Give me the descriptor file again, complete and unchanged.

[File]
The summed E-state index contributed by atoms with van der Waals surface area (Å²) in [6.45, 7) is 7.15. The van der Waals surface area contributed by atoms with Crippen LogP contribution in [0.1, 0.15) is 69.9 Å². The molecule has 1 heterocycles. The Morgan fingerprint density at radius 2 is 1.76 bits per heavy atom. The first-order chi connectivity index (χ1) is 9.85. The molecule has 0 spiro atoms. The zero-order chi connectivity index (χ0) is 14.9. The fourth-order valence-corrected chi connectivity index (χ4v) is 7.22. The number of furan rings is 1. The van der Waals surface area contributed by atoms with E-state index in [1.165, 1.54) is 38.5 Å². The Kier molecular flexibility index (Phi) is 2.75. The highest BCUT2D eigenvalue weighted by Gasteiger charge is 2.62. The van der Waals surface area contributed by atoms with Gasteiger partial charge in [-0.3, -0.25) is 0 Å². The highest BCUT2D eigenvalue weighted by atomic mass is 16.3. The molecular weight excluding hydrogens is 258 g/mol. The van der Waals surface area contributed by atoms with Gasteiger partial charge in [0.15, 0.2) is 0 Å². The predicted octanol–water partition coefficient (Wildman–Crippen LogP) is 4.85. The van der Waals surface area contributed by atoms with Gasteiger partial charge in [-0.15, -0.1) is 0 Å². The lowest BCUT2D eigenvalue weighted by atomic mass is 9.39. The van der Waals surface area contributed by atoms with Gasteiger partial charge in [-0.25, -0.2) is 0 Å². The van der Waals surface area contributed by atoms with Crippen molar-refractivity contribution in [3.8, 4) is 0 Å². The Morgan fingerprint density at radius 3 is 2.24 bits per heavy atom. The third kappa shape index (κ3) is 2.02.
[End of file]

The summed E-state index contributed by atoms with van der Waals surface area (Å²) in [6.45, 7) is 7.15. The van der Waals surface area contributed by atoms with Crippen LogP contribution in [0.1, 0.15) is 69.9 Å². The molecule has 1 heterocycles. The Morgan fingerprint density at radius 2 is 1.76 bits per heavy atom. The first-order chi connectivity index (χ1) is 9.85. The molecule has 0 spiro atoms. The zero-order chi connectivity index (χ0) is 14.9. The fourth-order valence-corrected chi connectivity index (χ4v) is 7.22. The number of furan rings is 1. The van der Waals surface area contributed by atoms with E-state index in [1.165, 1.54) is 38.5 Å². The Kier molecular flexibility index (Phi) is 2.75. The highest BCUT2D eigenvalue weighted by Gasteiger charge is 2.62. The van der Waals surface area contributed by atoms with Gasteiger partial charge in [-0.3, -0.25) is 0 Å². The highest BCUT2D eigenvalue weighted by atomic mass is 16.3. The molecular weight excluding hydrogens is 258 g/mol. The van der Waals surface area contributed by atoms with Gasteiger partial charge in [0.15, 0.2) is 0 Å². The predicted octanol–water partition coefficient (Wildman–Crippen LogP) is 4.85. The van der Waals surface area contributed by atoms with Gasteiger partial charge in [-0.15, -0.1) is 0 Å². The lowest BCUT2D eigenvalue weighted by atomic mass is 9.39. The van der Waals surface area contributed by atoms with Gasteiger partial charge in [-0.25, -0.2) is 0 Å². The van der Waals surface area contributed by atoms with Crippen molar-refractivity contribution in [3.8, 4) is 0 Å². The Morgan fingerprint density at radius 3 is 2.24 bits per heavy atom. The third kappa shape index (κ3) is 2.02.